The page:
In another embodiment, the palladium-cobalt particles include a combination of two additional zerovalent metals to make a quaternary alloy. Such a quaternary alloy may be represented by the formula Pd1−x−y−zCoxMyRz (4). In formula (4), M and R are any of the metals previously described as suitable. Preferably, M and R are 3d transition metals. Most preferably, M and R are nickel and iron. The values of x, y, and z are not particularly limited. Preferably, x, y, and z each independently have a value of about 0.01 to a value of about 0.99. More preferably, x, y, and z each independently have a value of about 0.1 to a value of about 0.9. By the rules of chemistry, the sum of x, y, and z in formula (4) must be less than 1. Preferably, the sum of x, y, and z has a minimum value of about 0.1 and a maximum value of about 0.9.

An example of a quaternary alloy composition is the palladium-cobalt-iron-nickel (Pd—Co—Fe—Ni) class of quaternary alloys. Some specific examples of palladium-cobalt-iron-nickel quaternary alloys include Pd0.1Co0.5Fe0.2Ni0.2, Pd0.2Co0.4Fe0.2Ni0.2, Pd0.3Co0.5Fe0.1Ni0.1, Pd0.4Co0.3Fe0.2Ni0.1, Pd0.5Co0.25Fe0.2Ni0.05, Pd0.6Co0.3Fe0.05Ni0.05, Pd0.7Co0.2Fe0.05Ni0.05, Pd0.75Co0.2Fe0.03Ni0.02, Pd0.8Co0.1Fe0.05Ni0.05, Pd0.8Co0.15Fe0.03Ni0.02, Pd0.9Co0.05Fe0.01Ni0.04, and Pd0.9Co0.05Fe0.04Ni0.01.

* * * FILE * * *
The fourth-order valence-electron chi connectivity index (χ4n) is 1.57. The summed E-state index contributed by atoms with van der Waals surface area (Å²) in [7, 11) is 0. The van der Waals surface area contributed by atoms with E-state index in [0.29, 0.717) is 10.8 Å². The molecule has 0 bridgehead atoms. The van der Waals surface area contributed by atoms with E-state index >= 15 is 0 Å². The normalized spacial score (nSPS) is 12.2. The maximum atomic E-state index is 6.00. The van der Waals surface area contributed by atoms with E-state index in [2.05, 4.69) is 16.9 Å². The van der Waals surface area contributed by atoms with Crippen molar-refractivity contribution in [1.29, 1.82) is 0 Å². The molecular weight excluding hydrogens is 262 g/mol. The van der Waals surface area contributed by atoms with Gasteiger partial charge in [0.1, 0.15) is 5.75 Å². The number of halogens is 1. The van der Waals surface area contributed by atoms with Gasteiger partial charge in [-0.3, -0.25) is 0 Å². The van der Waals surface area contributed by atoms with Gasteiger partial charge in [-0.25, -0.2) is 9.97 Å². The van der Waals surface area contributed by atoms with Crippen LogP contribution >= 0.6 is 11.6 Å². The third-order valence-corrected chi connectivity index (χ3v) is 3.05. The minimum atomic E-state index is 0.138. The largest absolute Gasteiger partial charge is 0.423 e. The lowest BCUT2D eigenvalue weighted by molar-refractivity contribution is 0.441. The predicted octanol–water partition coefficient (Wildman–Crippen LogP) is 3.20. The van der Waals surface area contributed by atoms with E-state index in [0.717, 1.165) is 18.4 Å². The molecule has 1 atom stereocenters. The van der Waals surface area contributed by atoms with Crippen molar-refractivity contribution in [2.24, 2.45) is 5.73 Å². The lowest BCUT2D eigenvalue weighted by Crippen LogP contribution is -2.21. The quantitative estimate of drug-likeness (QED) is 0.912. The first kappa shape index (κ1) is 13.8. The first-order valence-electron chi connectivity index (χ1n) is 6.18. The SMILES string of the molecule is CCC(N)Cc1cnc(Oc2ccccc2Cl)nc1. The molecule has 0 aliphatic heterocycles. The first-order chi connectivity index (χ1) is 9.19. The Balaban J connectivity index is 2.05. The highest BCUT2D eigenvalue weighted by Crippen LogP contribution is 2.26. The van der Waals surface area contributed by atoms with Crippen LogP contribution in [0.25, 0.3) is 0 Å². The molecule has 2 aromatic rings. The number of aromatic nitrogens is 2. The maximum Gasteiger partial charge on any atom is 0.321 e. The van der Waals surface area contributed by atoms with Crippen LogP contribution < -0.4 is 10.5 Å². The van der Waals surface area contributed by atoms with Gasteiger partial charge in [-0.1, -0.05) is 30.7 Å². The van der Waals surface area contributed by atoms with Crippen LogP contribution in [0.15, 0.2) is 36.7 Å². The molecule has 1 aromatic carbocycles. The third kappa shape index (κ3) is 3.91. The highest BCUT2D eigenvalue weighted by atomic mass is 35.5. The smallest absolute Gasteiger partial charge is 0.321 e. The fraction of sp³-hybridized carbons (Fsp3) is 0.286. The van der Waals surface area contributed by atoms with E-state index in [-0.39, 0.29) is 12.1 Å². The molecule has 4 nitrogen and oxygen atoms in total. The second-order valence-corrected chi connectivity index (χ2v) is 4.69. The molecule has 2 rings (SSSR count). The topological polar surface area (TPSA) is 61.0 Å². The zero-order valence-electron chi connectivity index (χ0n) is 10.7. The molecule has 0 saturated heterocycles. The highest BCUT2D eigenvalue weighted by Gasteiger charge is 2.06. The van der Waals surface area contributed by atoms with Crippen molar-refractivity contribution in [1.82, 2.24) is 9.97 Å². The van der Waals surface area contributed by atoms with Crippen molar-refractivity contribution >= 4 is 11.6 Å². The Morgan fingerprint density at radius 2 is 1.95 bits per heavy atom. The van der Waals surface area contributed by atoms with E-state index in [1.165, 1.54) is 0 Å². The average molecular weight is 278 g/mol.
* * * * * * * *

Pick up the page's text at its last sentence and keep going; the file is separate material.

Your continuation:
The palladium-cobalt binary alloys can be in a homogeneous phase. In a homogeneous palladium-cobalt phase, the palladium and cobalt are distributed uniformly on a molecular level throughout the particle.

Alternatively, the palladium-cobalt binary alloys can be in a heterogeneous phase. In a heterogeneous palladium-cobalt phase, the palladium and the cobalt are distributed non-uniformly in the particle. For example, in a heterogeneous palladium-cobalt phase, individual grains of palladium may be intermingled with individual grains of cobalt throughout the palladium-cobalt particle. Alternatively, in a heterogeneous palladium-cobalt phase, a palladium core may be surrounded by a shell of cobalt, or vice versa.